Volkswagen will delay or cancel all nonessential investments as the German company struggles with the fallout of its massive emissions scandal, the company’s new CEO Matthias Mueller said Tuesday, according to Bloomberg. The confirmation came just after the company’s labor representative called for a review of all projects and investments.

“We will review all planned investments, and what isn’t absolutely vital will be canceled or delayed,” Mueller reportedly said at a staff gathering of over 20,000 employees at the company’s headquarters in the northern German town of Wolfsburg. “And that’s why we will re-adjust our efficiency program. I will be completely clear: this won’t be painless.”

This was the first time the company, which employs 60,000 people at its main factory, showed signs that it could face job cuts. However, Mueller also said that he would do everything to limit the scandal’s impact on the company's headcounts.

"Technical solutions to the problems are within view. However, the business and financial consequences are not yet clear," Mueller said, according to Reuters.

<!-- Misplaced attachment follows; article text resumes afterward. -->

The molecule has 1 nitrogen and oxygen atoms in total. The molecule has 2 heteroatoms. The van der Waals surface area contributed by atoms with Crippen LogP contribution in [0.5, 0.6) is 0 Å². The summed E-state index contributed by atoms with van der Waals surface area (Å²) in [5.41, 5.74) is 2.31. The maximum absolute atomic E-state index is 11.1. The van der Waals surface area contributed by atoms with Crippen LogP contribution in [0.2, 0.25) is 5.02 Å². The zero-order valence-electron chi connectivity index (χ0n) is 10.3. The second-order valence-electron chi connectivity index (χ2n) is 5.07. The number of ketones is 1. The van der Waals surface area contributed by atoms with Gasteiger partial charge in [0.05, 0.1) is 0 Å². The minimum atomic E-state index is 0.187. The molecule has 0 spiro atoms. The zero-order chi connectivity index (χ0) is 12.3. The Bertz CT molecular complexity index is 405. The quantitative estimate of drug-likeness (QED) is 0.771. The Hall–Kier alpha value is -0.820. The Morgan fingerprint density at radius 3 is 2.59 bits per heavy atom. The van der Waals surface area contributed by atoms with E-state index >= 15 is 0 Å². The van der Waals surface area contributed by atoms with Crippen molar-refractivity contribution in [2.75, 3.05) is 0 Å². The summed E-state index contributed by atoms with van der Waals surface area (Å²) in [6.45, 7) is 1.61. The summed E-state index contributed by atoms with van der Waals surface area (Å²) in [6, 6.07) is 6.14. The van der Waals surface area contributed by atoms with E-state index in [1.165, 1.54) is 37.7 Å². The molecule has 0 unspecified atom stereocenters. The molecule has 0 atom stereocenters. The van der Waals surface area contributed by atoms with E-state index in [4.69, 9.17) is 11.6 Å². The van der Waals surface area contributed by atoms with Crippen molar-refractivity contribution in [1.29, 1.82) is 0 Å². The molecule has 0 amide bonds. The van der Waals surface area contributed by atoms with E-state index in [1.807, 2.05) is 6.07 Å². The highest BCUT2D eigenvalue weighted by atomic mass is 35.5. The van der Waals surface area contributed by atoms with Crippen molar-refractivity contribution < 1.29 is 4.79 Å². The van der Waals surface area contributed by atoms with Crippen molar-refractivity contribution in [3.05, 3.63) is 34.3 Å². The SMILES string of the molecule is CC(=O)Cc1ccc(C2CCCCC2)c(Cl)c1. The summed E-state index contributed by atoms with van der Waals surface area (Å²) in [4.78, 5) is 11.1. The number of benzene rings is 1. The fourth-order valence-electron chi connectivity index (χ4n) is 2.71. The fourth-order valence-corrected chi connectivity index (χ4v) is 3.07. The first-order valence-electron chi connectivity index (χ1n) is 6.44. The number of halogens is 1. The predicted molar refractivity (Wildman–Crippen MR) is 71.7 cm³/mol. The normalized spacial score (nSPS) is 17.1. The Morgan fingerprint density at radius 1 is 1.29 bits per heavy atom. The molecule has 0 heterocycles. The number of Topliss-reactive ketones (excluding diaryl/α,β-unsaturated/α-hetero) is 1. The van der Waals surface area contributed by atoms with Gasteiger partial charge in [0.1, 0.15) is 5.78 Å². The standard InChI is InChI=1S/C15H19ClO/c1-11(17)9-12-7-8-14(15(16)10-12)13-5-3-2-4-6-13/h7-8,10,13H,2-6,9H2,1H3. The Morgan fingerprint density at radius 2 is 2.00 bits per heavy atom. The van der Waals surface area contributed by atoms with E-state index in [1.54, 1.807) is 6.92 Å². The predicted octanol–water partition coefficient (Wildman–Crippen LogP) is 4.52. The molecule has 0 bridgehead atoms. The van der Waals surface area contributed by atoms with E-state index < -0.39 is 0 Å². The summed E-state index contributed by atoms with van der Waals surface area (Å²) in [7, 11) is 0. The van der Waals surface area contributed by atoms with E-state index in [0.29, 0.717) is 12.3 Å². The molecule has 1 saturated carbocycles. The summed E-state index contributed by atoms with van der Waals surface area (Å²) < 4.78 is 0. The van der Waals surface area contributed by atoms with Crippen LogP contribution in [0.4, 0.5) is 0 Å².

Volkswagen is under huge pressure to tackle the scandal that has brought down the company’s market value by 42 percent since Sept. 18, forcing its long-time CEO Martin Winterkorn to step down. The German automaker was found to have installed so-called "defeat devises" on its cars that would reduce emission levels during tests.

 “We will need to call into question with great resolve everything that is not economical," Bernd Osterloh, head of Volkswagen’s works council, said according to Reuters. “Together we will convince the financial markets of Volkswagen's strength.”

Volkswagen revealed that as many as 11 million vehicles carry the emissions-rigging software.

On Tuesday, a letter sent to German lawmakers stated that 8 million of its diesel vehicles in the European Union had been equipped with software to cheat on emissions tests.

Last month, the Environmental Protection Agency (EPA) accused Volkswagen of using software that allowed its diesel vehicles to emit pollutants above legal limits except when they were subjected to emissions tests.

On Tuesday, Volkswagen shares were down nearly 1 percent during afternoon trade in Frankfurt.